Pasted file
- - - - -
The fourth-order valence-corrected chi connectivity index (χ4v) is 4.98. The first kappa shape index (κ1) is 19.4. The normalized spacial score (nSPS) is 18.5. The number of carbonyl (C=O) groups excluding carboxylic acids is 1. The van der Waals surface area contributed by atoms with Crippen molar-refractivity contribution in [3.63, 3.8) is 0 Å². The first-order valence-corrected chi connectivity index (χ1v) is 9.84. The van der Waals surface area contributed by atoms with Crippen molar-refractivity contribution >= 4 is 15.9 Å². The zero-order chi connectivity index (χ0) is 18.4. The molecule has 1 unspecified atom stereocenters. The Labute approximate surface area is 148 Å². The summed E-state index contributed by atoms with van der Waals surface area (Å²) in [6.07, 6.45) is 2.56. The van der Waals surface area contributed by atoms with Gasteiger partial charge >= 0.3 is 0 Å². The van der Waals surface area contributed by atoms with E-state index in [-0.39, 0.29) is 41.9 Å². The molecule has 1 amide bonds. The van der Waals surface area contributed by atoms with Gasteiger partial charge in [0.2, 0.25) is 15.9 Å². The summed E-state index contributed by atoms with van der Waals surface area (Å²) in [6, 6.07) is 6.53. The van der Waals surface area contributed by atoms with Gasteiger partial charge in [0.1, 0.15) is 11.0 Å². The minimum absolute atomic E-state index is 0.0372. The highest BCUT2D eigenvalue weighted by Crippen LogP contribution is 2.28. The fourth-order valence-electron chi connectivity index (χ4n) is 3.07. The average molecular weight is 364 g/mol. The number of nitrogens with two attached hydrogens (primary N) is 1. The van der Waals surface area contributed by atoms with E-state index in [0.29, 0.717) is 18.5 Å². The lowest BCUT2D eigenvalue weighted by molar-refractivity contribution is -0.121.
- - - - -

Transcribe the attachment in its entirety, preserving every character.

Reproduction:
The fourth-order valence-corrected chi connectivity index (χ4v) is 4.98. The first kappa shape index (κ1) is 19.4. The normalized spacial score (nSPS) is 18.5. The number of carbonyl (C=O) groups excluding carboxylic acids is 1. The van der Waals surface area contributed by atoms with Crippen molar-refractivity contribution in [3.63, 3.8) is 0 Å². The first-order valence-corrected chi connectivity index (χ1v) is 9.84. The van der Waals surface area contributed by atoms with Crippen molar-refractivity contribution >= 4 is 15.9 Å². The zero-order chi connectivity index (χ0) is 18.4. The molecule has 1 unspecified atom stereocenters. The Labute approximate surface area is 148 Å². The summed E-state index contributed by atoms with van der Waals surface area (Å²) in [6.07, 6.45) is 2.56. The van der Waals surface area contributed by atoms with Gasteiger partial charge >= 0.3 is 0 Å². The van der Waals surface area contributed by atoms with E-state index in [-0.39, 0.29) is 41.9 Å². The molecule has 1 amide bonds. The van der Waals surface area contributed by atoms with Gasteiger partial charge in [0.2, 0.25) is 15.9 Å². The summed E-state index contributed by atoms with van der Waals surface area (Å²) in [6, 6.07) is 6.53. The van der Waals surface area contributed by atoms with Gasteiger partial charge in [0.1, 0.15) is 11.0 Å². The minimum absolute atomic E-state index is 0.0372. The highest BCUT2D eigenvalue weighted by Crippen LogP contribution is 2.28. The fourth-order valence-electron chi connectivity index (χ4n) is 3.07. The average molecular weight is 364 g/mol. The number of nitrogens with two attached hydrogens (primary N) is 1. The van der Waals surface area contributed by atoms with E-state index in [0.29, 0.717) is 18.5 Å². The lowest BCUT2D eigenvalue weighted by molar-refractivity contribution is -0.121.